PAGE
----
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May 16, 2008
Avoiding SEO Brain Freeze Part Four - Marvelous Meta Description Tags
 

Now that you've learned how to find the most appropriate keyword phrases and have chosen which pages of your website they correspond with, plus have written terrific Title tags for the pages you are optimizing, it's time to write some marvelous Meta description tags.

 

This article assumes you know what Meta description tags are and how to code them into your website's pages, but if you need more info on them, please see this Meta Description article.

 

There are a lot of misconceptions about how the search engines use and treat Meta description tags, as well as their overall benefit. This stems from the fact that all of the search engines treat them differently, and on top of that, they're always tweaking this aspect of their algorithms. In fact, whether or not you even use Meta description tags within your pages will make little difference to your search engine rankings. That said, they can come in very handy to better control the description that appears with your listing in the search engine results pages (SERPs). This is important because good descriptions can increase click-through rates from the SERPs to your website.

 

The first thing to note is that what the search engines show as the description for any given page in the SERPs is “query-dependent.”  Which simply means that the displayed description for your page will vary depending on what words the searcher actually put into the search box. For instance, if someone types a phrase into Google’s search box that pulls up a page from your website in the SERP, the information from your Meta description may or may not show up as your displayed description. It is most likely to show up if some form of the searched upon keywords are contained within your Meta description tag, but even this is not set in stone.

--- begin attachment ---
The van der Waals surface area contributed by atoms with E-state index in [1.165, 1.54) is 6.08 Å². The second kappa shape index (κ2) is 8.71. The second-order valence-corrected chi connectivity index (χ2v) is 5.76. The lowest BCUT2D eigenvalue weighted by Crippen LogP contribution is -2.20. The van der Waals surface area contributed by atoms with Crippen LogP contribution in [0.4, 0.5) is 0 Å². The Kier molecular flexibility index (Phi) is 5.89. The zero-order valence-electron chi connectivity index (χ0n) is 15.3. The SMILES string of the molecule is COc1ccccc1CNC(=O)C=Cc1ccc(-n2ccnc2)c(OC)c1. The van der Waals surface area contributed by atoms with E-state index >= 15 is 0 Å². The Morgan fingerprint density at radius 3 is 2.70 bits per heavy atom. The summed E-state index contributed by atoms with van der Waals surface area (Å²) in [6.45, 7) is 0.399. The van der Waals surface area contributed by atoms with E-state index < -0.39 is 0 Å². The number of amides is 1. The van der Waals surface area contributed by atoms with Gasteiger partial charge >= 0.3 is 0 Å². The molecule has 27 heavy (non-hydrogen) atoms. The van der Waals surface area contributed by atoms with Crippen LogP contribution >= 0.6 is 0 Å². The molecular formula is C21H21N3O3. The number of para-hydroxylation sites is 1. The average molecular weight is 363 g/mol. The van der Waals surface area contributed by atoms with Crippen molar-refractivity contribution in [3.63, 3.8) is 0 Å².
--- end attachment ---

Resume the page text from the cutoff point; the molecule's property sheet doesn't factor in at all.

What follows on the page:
If you have no Meta description tag, or the searched upon keyword phrases are contained elsewhere on your page (and not in the Meta description tag), the search engines are likely to pull that snippet of text directly from your visible page content instead. If you’ve got great marketing copy on your pages, these snippets should be fine. But if your copy is lackluster, your SERP descriptions are likely to be poor as well.

 

Creating unique Meta description tags for each page of your website increases your chances of controlling the description that is displayed in the SERPs. The key here is to create well-written marketing statements of 1 or 2 sentences that also utilize a few keyword phrases for which you have optimized the page. The number of characters and words does not matter as the search engines will index even very long Meta description tags; however, keep in mind that for very long ones, they will sometimes display only part of the description—usually the part that contains the relevant keyword phrases.

 

With all that in mind, here are the basic steps to writing marvelous Meta description tags.

 

Step #1: Starting with your most important (top-level) pages of your website, review the keyword phrases you used in your Title tags and see if there were any from your original keyword list that you weren’t able to work into the Titles. You’ll want to make sure to use them within your Meta description if at all possible.

 

Step #2: If you left your company name out of your Title tags, be sure to use it as part of your Meta description tag as you definitely want it to show up in the SERPs for branding purposes. As a general rule, you can often start your description with the company name, e.g., “Company Name offers…”. If you already used the company name in your Title tag, it can be omitted in the description tag.

 

Step #3: Keeping in mind the focus and targeted keyword phrases of the page for which you're describing,create 1 or 2 marketing statements that sum it up. The idea here is to be enticing—you want to get the click-through—therefore, feel free to use superlatives as necessary. Remember that the difference between Title tags and Meta descriptions is that Titles should contain mostly just the facts, where descriptions give you a chance to let your creative juices flow.

 

That’s basically all there is to it! You may want to revisit your Meta descriptions once you’ve written the actual copy for each page to see if they need tweaking, but for now, simply pop them into your pages and you’re good to go!

 


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As an SEO Consultant, Jill Whalen has been providing her no-nonsense, practical SEO advice since 1995. If you learned from this article be sure to sign up for Jill's popular High Rankings Advisor SEO Newsletter to keep up with the latest information in the ever-changing world of SEO. Follow her on Twitter @JillWhalen, "Like" her at Facebook, and "Circle" her on Google+.

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